Who are You Really Working With? This is a question I think anyone should ask before they write any checks to anyone.
Lately, there has been quite a bit of rumbling in the background as some “deals” are not progressing as intended for some folks. (Big Shocker) Some “popular” investment sponsors are being called to the carpet for investments gone wrong.
Lots of operators feeling pressured to do deals, just to do a deal and get money working. This is no one’s fault but their own.
It’s not worth losing money to invest in a deal that cannot prove itself, by that I mean the deal must support itself. You should understand all of the elements of the specific deal, most importantly, HOW it will produce revenue backed up by factual data to support the theory.
You should know each potential failure point and the remedy the sponsor has in place for that. If you are the sponsor you should have people on your team to help you arrive at a list of solutions based on the data you have in front of you.
In value add opportunities, the method and means to add the value must be clear, data should support the deal sponsor’s plans. If the sponsor can’t prove where the returns are coming from with verifiable data, DON’T do the deal!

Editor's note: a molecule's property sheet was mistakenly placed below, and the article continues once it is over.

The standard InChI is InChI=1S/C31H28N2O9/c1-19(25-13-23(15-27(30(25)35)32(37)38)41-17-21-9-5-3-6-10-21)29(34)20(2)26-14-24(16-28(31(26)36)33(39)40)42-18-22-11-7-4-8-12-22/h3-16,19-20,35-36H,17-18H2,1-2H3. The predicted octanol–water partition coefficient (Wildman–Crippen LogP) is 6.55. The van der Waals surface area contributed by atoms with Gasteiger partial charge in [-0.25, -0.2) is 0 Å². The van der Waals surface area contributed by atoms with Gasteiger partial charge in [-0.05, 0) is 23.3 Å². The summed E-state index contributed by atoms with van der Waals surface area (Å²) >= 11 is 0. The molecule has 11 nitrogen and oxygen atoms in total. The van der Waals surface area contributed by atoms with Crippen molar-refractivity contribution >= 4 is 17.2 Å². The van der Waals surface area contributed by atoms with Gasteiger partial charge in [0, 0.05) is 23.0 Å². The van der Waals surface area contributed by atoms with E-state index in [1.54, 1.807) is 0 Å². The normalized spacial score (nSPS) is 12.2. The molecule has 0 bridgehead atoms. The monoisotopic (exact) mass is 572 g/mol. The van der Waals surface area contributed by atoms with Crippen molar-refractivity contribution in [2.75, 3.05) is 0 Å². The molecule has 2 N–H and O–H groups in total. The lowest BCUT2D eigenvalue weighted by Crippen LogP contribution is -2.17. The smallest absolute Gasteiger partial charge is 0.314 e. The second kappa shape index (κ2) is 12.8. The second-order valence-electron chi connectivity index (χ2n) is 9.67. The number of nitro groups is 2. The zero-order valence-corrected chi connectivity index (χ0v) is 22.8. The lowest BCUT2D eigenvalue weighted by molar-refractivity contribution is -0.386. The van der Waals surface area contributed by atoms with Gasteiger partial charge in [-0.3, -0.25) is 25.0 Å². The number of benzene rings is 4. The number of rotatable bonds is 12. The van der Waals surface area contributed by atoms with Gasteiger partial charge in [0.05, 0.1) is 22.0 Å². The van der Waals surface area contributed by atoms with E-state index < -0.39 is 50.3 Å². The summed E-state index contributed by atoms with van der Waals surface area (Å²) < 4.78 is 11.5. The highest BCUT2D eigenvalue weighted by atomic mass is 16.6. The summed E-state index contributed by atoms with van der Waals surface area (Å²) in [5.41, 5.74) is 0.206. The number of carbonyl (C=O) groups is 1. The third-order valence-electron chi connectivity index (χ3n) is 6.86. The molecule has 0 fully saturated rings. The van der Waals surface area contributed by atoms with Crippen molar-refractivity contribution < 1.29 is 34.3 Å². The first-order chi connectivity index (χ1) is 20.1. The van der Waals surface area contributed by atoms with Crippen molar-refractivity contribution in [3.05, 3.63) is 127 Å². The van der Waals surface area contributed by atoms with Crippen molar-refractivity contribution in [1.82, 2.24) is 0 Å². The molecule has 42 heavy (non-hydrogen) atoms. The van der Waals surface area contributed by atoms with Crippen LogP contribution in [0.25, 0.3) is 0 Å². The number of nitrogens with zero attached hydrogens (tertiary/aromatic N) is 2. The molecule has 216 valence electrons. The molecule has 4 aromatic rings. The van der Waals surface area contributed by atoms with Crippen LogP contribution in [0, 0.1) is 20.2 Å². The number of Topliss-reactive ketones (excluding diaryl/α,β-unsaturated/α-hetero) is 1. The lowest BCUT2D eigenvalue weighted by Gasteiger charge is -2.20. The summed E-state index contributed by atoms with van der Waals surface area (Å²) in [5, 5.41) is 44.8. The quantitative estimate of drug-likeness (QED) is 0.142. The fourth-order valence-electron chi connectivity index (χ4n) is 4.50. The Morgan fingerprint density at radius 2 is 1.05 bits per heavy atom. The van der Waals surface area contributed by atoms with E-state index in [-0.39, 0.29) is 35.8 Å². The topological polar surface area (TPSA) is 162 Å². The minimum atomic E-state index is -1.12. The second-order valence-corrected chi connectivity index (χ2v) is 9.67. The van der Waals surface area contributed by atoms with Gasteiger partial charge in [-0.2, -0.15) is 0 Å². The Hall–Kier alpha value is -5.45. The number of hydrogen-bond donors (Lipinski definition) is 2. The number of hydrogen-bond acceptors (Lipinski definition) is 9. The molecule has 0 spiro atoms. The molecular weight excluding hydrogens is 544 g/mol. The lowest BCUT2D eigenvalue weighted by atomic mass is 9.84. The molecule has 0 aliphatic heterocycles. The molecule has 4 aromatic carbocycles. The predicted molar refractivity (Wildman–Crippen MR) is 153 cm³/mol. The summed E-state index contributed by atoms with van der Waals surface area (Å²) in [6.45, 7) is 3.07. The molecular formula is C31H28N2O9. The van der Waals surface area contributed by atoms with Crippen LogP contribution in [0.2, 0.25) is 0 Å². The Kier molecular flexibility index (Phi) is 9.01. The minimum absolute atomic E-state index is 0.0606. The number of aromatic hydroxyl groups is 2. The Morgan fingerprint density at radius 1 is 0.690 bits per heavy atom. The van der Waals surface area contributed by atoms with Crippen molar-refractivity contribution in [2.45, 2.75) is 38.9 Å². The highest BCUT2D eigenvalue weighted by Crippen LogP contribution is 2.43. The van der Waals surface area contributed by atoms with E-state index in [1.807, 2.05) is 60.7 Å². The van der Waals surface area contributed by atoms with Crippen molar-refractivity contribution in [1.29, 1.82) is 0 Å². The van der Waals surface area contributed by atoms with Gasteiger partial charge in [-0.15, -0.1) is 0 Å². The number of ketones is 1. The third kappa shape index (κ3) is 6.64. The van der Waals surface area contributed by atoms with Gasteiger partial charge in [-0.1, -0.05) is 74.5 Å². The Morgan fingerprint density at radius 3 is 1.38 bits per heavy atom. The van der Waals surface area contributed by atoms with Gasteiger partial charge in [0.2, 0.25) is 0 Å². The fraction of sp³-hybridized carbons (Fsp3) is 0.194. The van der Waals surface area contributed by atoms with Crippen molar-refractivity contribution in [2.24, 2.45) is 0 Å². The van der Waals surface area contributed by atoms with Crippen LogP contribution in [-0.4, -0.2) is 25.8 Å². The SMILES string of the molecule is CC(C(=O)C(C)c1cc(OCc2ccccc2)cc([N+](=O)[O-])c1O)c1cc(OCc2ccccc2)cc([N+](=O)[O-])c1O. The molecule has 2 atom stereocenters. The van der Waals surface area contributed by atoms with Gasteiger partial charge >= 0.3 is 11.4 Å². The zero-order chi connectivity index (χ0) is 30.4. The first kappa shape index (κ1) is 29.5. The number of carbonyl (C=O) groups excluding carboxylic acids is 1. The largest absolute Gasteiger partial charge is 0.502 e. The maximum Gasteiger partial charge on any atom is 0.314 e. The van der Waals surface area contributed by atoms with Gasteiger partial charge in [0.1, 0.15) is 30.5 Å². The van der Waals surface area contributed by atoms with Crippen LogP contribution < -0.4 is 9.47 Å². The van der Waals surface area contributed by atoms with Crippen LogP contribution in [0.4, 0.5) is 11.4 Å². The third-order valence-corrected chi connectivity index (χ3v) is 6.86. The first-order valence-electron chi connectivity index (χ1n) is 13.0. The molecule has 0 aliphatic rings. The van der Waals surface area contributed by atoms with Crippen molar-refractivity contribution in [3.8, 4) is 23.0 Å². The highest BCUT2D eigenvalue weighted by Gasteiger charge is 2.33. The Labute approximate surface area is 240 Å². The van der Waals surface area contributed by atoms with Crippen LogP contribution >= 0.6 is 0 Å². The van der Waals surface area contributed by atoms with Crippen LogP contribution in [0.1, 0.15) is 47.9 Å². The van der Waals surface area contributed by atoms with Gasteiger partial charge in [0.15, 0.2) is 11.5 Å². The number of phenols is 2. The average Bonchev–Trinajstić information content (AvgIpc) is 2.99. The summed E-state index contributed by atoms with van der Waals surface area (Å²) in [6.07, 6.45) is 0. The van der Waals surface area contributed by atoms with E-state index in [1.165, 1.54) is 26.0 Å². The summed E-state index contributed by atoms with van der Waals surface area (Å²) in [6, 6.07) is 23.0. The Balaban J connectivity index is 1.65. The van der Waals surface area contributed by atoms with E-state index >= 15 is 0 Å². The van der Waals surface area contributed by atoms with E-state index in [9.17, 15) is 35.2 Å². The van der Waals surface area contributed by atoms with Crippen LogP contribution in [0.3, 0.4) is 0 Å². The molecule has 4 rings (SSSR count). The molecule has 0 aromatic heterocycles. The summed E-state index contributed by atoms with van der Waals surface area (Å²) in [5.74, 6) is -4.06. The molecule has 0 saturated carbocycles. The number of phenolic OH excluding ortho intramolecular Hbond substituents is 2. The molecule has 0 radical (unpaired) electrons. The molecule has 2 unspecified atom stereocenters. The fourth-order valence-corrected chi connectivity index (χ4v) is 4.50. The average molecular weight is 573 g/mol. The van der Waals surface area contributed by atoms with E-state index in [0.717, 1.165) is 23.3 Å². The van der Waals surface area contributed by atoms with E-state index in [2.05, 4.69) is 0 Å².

Watch out for wacky title search costs, due diligence fees, and acquisition fees. Everyone needs to eat, but only after everyone at the table has been served. This means that the sponsor’s payday needs to come AFTER the investor’s returns are determined and distribution has begun. If the deal can’t afford both then the sponsor needs to suck it up since they were the ones controlling the deal (that’s the right thing to do).
You should know the flow…where your money is, how specifically it is being spent. Don’t get sucked into the hype of urgency to do a deal, far too many sponsors are in a major rush to get deals closed. When you are rushed, you will make mistakes, this I guarantee you.
Is there collateral in the deal you are about to invest in? Or is this an unsecured loan or investment? You should know the answer to this and frankly, I would avoid any situation where there is no valuable collateral for you to levy in the event the deal goes sideways.
Does this investment need to be registered with the Securities Exchange Commission? You should know the answer to this even if you are the one writing checks. If the deal structure does fall under the SEC requirements and there is no proper structure in place as WHY. Those who tend to walk the line of the law and look for ways around it are also the ones most likely to take unnecessary risks with your money.